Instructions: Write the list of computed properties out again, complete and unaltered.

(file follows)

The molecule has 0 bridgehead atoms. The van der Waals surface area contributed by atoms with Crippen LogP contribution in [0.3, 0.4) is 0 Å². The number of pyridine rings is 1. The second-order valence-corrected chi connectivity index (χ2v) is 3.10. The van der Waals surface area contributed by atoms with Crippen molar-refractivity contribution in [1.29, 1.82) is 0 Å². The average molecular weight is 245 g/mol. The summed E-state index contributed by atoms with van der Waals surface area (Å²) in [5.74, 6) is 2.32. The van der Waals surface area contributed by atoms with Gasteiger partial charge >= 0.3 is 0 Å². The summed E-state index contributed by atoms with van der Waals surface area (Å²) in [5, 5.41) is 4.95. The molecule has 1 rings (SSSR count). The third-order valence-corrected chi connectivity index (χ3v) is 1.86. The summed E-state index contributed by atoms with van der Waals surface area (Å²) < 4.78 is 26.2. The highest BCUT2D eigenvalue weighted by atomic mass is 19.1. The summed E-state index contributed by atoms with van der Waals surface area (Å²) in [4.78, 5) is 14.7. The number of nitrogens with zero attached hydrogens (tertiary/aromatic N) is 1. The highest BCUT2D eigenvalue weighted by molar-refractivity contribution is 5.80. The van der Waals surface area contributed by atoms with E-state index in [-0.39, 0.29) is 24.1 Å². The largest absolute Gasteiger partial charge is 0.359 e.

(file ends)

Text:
The molecule has 0 bridgehead atoms. The van der Waals surface area contributed by atoms with Crippen LogP contribution in [0.3, 0.4) is 0 Å². The number of pyridine rings is 1. The second-order valence-corrected chi connectivity index (χ2v) is 3.10. The van der Waals surface area contributed by atoms with Crippen molar-refractivity contribution in [1.29, 1.82) is 0 Å². The average molecular weight is 245 g/mol. The summed E-state index contributed by atoms with van der Waals surface area (Å²) in [5.74, 6) is 2.32. The van der Waals surface area contributed by atoms with Gasteiger partial charge >= 0.3 is 0 Å². The summed E-state index contributed by atoms with van der Waals surface area (Å²) in [5, 5.41) is 4.95. The molecule has 1 rings (SSSR count). The third-order valence-corrected chi connectivity index (χ3v) is 1.86. The summed E-state index contributed by atoms with van der Waals surface area (Å²) < 4.78 is 26.2. The highest BCUT2D eigenvalue weighted by atomic mass is 19.1. The summed E-state index contributed by atoms with van der Waals surface area (Å²) in [4.78, 5) is 14.7. The number of nitrogens with zero attached hydrogens (tertiary/aromatic N) is 1. The highest BCUT2D eigenvalue weighted by molar-refractivity contribution is 5.80. The van der Waals surface area contributed by atoms with E-state index in [-0.39, 0.29) is 24.1 Å². The largest absolute Gasteiger partial charge is 0.359 e.